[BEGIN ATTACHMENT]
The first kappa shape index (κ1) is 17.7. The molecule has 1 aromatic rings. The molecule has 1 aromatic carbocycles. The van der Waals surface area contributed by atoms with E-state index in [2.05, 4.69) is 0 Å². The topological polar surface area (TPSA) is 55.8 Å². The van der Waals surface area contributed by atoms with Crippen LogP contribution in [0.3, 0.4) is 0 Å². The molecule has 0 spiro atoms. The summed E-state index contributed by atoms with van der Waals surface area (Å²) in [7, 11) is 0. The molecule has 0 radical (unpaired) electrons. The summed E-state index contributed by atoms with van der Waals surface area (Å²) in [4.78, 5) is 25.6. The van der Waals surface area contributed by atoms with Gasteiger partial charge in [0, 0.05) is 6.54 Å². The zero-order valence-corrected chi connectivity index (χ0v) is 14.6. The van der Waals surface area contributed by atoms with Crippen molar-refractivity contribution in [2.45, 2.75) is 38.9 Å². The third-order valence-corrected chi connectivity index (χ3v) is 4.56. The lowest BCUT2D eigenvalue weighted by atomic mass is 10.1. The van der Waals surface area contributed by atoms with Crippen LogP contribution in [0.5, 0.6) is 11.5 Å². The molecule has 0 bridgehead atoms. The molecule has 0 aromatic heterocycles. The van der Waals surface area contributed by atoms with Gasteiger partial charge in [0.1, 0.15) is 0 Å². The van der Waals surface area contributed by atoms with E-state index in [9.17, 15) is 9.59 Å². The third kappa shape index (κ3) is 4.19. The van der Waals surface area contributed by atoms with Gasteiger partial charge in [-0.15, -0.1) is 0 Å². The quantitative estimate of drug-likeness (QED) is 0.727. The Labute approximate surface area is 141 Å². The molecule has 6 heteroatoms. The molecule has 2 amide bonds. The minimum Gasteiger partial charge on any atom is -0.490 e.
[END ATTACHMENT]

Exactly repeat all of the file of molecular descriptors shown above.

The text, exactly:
The first kappa shape index (κ1) is 17.7. The molecule has 1 aromatic rings. The molecule has 1 aromatic carbocycles. The van der Waals surface area contributed by atoms with E-state index in [2.05, 4.69) is 0 Å². The topological polar surface area (TPSA) is 55.8 Å². The van der Waals surface area contributed by atoms with Crippen LogP contribution in [0.3, 0.4) is 0 Å². The molecule has 0 spiro atoms. The summed E-state index contributed by atoms with van der Waals surface area (Å²) in [7, 11) is 0. The molecule has 0 radical (unpaired) electrons. The summed E-state index contributed by atoms with van der Waals surface area (Å²) in [4.78, 5) is 25.6. The van der Waals surface area contributed by atoms with Gasteiger partial charge in [0, 0.05) is 6.54 Å². The zero-order valence-corrected chi connectivity index (χ0v) is 14.6. The van der Waals surface area contributed by atoms with Crippen molar-refractivity contribution in [2.45, 2.75) is 38.9 Å². The third-order valence-corrected chi connectivity index (χ3v) is 4.56. The lowest BCUT2D eigenvalue weighted by atomic mass is 10.1. The van der Waals surface area contributed by atoms with Crippen LogP contribution in [0.5, 0.6) is 11.5 Å². The molecule has 0 bridgehead atoms. The molecule has 0 aromatic heterocycles. The van der Waals surface area contributed by atoms with Gasteiger partial charge in [0.1, 0.15) is 0 Å². The van der Waals surface area contributed by atoms with E-state index in [9.17, 15) is 9.59 Å². The third kappa shape index (κ3) is 4.19. The van der Waals surface area contributed by atoms with Gasteiger partial charge in [-0.15, -0.1) is 0 Å². The quantitative estimate of drug-likeness (QED) is 0.727. The Labute approximate surface area is 141 Å². The molecule has 6 heteroatoms. The molecule has 2 amide bonds. The minimum Gasteiger partial charge on any atom is -0.490 e.